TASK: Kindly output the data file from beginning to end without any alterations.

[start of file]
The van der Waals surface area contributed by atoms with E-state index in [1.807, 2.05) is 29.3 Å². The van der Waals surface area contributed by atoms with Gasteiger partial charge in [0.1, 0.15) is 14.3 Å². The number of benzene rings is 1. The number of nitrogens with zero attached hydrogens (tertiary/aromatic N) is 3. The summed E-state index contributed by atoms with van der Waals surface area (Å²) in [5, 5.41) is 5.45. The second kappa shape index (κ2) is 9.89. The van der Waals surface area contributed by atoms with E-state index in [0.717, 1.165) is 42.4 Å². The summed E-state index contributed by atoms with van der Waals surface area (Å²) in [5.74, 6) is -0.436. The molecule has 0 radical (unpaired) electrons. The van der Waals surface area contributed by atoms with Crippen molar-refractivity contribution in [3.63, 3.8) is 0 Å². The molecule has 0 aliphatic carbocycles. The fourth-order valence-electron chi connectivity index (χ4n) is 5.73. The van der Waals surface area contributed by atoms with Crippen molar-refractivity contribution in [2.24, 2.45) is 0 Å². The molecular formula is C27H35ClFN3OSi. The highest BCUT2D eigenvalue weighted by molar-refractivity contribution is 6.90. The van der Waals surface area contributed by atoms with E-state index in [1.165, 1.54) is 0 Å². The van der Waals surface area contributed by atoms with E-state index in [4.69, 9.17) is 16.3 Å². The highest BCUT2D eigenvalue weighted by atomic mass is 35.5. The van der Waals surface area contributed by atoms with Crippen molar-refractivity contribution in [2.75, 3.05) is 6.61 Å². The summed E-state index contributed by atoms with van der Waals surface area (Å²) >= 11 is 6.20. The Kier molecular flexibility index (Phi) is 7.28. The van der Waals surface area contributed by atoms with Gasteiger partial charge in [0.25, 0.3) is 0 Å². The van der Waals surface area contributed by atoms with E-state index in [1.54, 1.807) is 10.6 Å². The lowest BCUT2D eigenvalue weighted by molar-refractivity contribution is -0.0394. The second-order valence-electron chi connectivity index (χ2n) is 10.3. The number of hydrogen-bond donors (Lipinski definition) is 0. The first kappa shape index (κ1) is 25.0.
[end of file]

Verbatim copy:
The van der Waals surface area contributed by atoms with E-state index in [1.807, 2.05) is 29.3 Å². The van der Waals surface area contributed by atoms with Gasteiger partial charge in [0.1, 0.15) is 14.3 Å². The number of benzene rings is 1. The number of nitrogens with zero attached hydrogens (tertiary/aromatic N) is 3. The summed E-state index contributed by atoms with van der Waals surface area (Å²) in [5, 5.41) is 5.45. The second kappa shape index (κ2) is 9.89. The van der Waals surface area contributed by atoms with E-state index in [0.717, 1.165) is 42.4 Å². The summed E-state index contributed by atoms with van der Waals surface area (Å²) in [5.74, 6) is -0.436. The molecule has 0 radical (unpaired) electrons. The van der Waals surface area contributed by atoms with Crippen molar-refractivity contribution in [3.63, 3.8) is 0 Å². The molecule has 0 aliphatic carbocycles. The fourth-order valence-electron chi connectivity index (χ4n) is 5.73. The van der Waals surface area contributed by atoms with Crippen molar-refractivity contribution in [2.24, 2.45) is 0 Å². The molecular formula is C27H35ClFN3OSi. The highest BCUT2D eigenvalue weighted by molar-refractivity contribution is 6.90. The van der Waals surface area contributed by atoms with E-state index in [1.165, 1.54) is 0 Å². The van der Waals surface area contributed by atoms with E-state index in [4.69, 9.17) is 16.3 Å². The highest BCUT2D eigenvalue weighted by atomic mass is 35.5. The van der Waals surface area contributed by atoms with Crippen molar-refractivity contribution in [2.75, 3.05) is 6.61 Å². The summed E-state index contributed by atoms with van der Waals surface area (Å²) >= 11 is 6.20. The Kier molecular flexibility index (Phi) is 7.28. The van der Waals surface area contributed by atoms with Gasteiger partial charge in [0.25, 0.3) is 0 Å². The van der Waals surface area contributed by atoms with E-state index in [1.54, 1.807) is 10.6 Å². The lowest BCUT2D eigenvalue weighted by molar-refractivity contribution is -0.0394. The second-order valence-electron chi connectivity index (χ2n) is 10.3. The number of hydrogen-bond donors (Lipinski definition) is 0. The first kappa shape index (κ1) is 25.0.